Stuff Yourself on Delicious Tradition at Demera Ethiopian Restaurant


Photographs: Lindsey Howald Patton

There's a good handful of stand-out Ethiopian restaurants in Chicago, but none are better known than Demera. The restaurant faces a historic corner of Lawrence Avenue, where the glittering emerald lights of the Green Mill twinkle. Although Demera has only been open since 2007, it's already an Uptown neighborhood mainstay in its own right.

The owners, Girmai Lemma and Tigist Reda (Reda is also the chef) emphasize hand-crafted tradition, brewing their own honey wine, fermenting their own injera, and roasting their own Ethiopian coffee beans. Yet the rustic, rich flavors of everyday Ethiopian food is balanced with the restaurant's interior, where an airy, fine dining atmosphere is wrought in white tablecloths and gleaming dark wood floors. On weekends, the place is typically crammed to the windows with first dates, celebrating friends, and families scooping aromatic, saucy meats, legumes, and vegetables into their mouths.


Although on its drink menu Demera offers an array of traditional reds and whites, they're no competition for the restaurant's home-brewed honey wine ($22 for a bottle) called tejj. This cloudy, strong mead is certainly sweet, but not at all cloying. An earthy hopped flavor, imparted by the Ethiopian buckthorn plant called gesho, balances the simple, three-ingredient fermented drink. I personally wouldn't dream of drinking anything else here, although you couldn't be blamed for choosing one of the African beers instead.


Now on to the main course. Particularly if you're new to Ethiopian food, the vegetarian and meat messob ($30.95 for two) is indisputably the way to go. It gives you the freedom to pick six samplings across Demera's classic options—three vegetarian, three from select lamb, chicken, and beef choices—and is an entrée into Ethiopia's distinctive communal dining style. Why get your own dish when you can swipe your injera in everyone else's personal space?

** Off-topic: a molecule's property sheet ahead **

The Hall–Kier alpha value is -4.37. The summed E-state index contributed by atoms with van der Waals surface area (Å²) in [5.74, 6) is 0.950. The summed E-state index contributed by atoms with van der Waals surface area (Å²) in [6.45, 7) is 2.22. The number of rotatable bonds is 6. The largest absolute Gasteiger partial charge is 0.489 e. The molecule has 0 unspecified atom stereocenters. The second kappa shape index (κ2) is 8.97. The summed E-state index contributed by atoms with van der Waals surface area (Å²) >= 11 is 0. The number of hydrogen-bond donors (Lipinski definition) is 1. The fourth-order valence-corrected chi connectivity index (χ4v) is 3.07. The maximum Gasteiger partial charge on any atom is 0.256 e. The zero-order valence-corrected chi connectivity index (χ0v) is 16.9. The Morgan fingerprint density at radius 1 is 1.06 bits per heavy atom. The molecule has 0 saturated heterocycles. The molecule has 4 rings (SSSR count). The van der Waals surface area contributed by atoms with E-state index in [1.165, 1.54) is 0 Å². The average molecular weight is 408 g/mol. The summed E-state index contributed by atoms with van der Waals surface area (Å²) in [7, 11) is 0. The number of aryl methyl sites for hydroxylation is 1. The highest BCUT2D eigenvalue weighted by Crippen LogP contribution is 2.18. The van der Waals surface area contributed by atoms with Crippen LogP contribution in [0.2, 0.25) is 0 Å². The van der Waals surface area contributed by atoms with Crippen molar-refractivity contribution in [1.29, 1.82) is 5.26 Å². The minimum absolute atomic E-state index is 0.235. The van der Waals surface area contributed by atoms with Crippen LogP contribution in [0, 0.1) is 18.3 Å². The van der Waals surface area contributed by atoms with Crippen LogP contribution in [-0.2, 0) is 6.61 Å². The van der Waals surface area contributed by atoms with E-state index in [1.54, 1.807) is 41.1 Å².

Speaking of injera: Demera's is delicious, albeit not as fluffy as some I've seen. As at most local Ethiopian spots, you can pay $2.50 more for a teff-only (and gluten-free) bread or stick with the daily offering, which is blended with wheat flour.


Starting with that indistinct yellow blob located at high noon and working your way clockwise in the photo, you see the kik alicha (yellow lentils in a simple preparation of garlic, ginger, and turmeric), gomen (salty greens with garlic, onions, and ginger) doro alicha (two small chicken drumsticks marinated in lemon, served with rosemary and a hard-boiled egg), michetabish (cubes of white pepper and cardamom-rubbed beef in mild, rich berbere), ye-siga wot (tender beef stewed in spicy berbere), and ye-misir wot (lentils in berbere).


Each dish is wholeheartedly recommendable, but there are a few highlights. Gomen is one of my favorite classic sides, and it's particularly good here. Collard greens are chopped, salted, and cooked down in ginger, garlic, and the spiced ghee that is the base of nearly every Ethiopian dish. I don't know how long it simmers, but the result is a warm, green, garlicky pile of silk with a light hint of spice from finely minced jalapeno. Nearby, Demera's mild-tasting ayib, a dry and fluffy homemade cheese accompanying the doro alicha, harmonizes its slightly sour notes with that of the injera—proving your utensil's ability to sharpen interesting flavors, rather than mask them. Can your fork do that?


Finally, the ye-siga wot—though I admit it might be indistinguishable visually from the other beef dish, not to mention the ye-misir wot—is a stand-out. The beef is stewed until it falls to shreds and becomes one with the thick, intensely exotic berbere sauce, which is laced with chile, coriander, fenugreek, cloves, and more.


To help finish off the last of the honey wine, the basil lime sorbet ($3.75) is a light option from a dessert menu that also includes an Ethiopian-style tiramisu using Demera's house-roasted organic coffee, sweet sambusas, and something spectacular-looking and ice cream-topped called the hibist volcano. Although a comparatively humble choice, this sorbet is silky smooth and bafflingly delicious. Many citrus sorbets wind up somehow simultaneously mouth-puckeringly sour and saccharine, but this one surprises with its dusky and rich favor, tart on the tongue yet herbal and smoothly sweet.